When the pan was hot to the point that the beef started to blacken, it was time to turn down the heat. But please don't forget to bring the heat back up when you start your second batch.


Some pieces are thinner than others, and I took them out before the timer went off with the thinnest one out first, and started slicing with a little slant. Always go against the grain, even when you have to keep turning the piece and slice from all angles. I made my slices rather thick - about one centimeter, or half an inch.


When you finish slicing the beef, rest it on a plate or in a bowl: do not put it on the salad yet.


At this time I added a little Olivio margarine in the pan and sauteed all the mushrooms. I then poured beef juice from the slicing back into the pan, put the heat on medium and added thin soy sauce, sweet soy sauce and apple cider vinegar. The most commonsense thing to do was to use the same ratio among the ingredients as I previously used for the marinating sauce. The ideal flavor is the balance of "three Ss" - sweet-sour-salty. If the aroma is perfect, but you feel that it could be a little more salty, add salt, not thin soy sauce. If you need more sweet flavor, add stevia or sweet 'n' low instead of sugar. When the mushrooms were cooked in bubbly sauce and the sauce tasted perfectly with all three-Ss present, I turned off the heat and put the mushrooms on the bed of salad.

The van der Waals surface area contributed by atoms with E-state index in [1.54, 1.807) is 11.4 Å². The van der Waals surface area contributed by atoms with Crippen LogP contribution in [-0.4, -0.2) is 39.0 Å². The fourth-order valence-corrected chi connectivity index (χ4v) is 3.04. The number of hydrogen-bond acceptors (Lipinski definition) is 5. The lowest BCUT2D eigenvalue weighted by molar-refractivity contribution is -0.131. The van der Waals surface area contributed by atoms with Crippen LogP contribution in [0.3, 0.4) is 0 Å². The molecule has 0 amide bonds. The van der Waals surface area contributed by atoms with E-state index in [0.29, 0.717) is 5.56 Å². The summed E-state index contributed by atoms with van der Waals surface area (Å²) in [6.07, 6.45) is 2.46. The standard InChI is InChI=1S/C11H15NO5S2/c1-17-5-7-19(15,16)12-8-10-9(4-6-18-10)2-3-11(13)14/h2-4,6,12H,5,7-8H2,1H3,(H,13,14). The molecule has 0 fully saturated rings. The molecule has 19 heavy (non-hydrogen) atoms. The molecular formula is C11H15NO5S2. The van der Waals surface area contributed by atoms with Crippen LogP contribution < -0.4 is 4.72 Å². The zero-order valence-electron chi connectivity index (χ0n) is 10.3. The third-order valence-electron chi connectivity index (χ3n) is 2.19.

I drizzled some dressing sauce in the salad and added the beef, drizzled in some more dressing and put the rest of it in a bowl. By now the rice was cooked. I served the beef salad with rice and drizzled more sauce on top. Some of my kids used the dressing as dipping sauce. The meal was delicious and very satisfying. We sat around our kitchen table looking out on the fifteen-inch snow-covered backyard and reflected, "Life is good".












Warm regards, and, make every cooking day a Chef-Me-NOT!!! day!




Pradichaya Gafaae Poonyarit Pradichaya Gafaae Poonyarit